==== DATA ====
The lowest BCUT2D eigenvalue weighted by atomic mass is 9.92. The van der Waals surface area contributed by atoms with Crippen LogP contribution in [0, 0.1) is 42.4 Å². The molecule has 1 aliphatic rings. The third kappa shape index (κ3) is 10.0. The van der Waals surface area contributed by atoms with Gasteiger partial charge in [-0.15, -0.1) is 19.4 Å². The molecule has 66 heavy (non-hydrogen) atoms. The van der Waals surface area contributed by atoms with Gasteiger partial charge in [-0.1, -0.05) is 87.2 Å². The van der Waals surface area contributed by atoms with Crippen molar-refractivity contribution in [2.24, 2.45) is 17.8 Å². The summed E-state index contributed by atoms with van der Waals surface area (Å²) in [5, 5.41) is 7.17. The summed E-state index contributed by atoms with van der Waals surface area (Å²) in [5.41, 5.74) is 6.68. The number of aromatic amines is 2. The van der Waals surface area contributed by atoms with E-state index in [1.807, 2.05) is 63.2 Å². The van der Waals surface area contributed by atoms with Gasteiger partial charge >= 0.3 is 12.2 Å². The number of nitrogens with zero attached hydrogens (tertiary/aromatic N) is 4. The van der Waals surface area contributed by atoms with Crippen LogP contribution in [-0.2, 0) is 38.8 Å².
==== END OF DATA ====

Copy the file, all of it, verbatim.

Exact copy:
The lowest BCUT2D eigenvalue weighted by atomic mass is 9.92. The van der Waals surface area contributed by atoms with Crippen LogP contribution in [0, 0.1) is 42.4 Å². The molecule has 1 aliphatic rings. The third kappa shape index (κ3) is 10.0. The van der Waals surface area contributed by atoms with Gasteiger partial charge in [-0.15, -0.1) is 19.4 Å². The molecule has 66 heavy (non-hydrogen) atoms. The van der Waals surface area contributed by atoms with Gasteiger partial charge in [-0.1, -0.05) is 87.2 Å². The van der Waals surface area contributed by atoms with Crippen molar-refractivity contribution in [2.24, 2.45) is 17.8 Å². The summed E-state index contributed by atoms with van der Waals surface area (Å²) in [5, 5.41) is 7.17. The summed E-state index contributed by atoms with van der Waals surface area (Å²) in [5.41, 5.74) is 6.68. The number of aromatic amines is 2. The van der Waals surface area contributed by atoms with E-state index in [1.807, 2.05) is 63.2 Å². The van der Waals surface area contributed by atoms with Gasteiger partial charge >= 0.3 is 12.2 Å². The number of nitrogens with zero attached hydrogens (tertiary/aromatic N) is 4. The van der Waals surface area contributed by atoms with Crippen LogP contribution in [-0.2, 0) is 38.8 Å².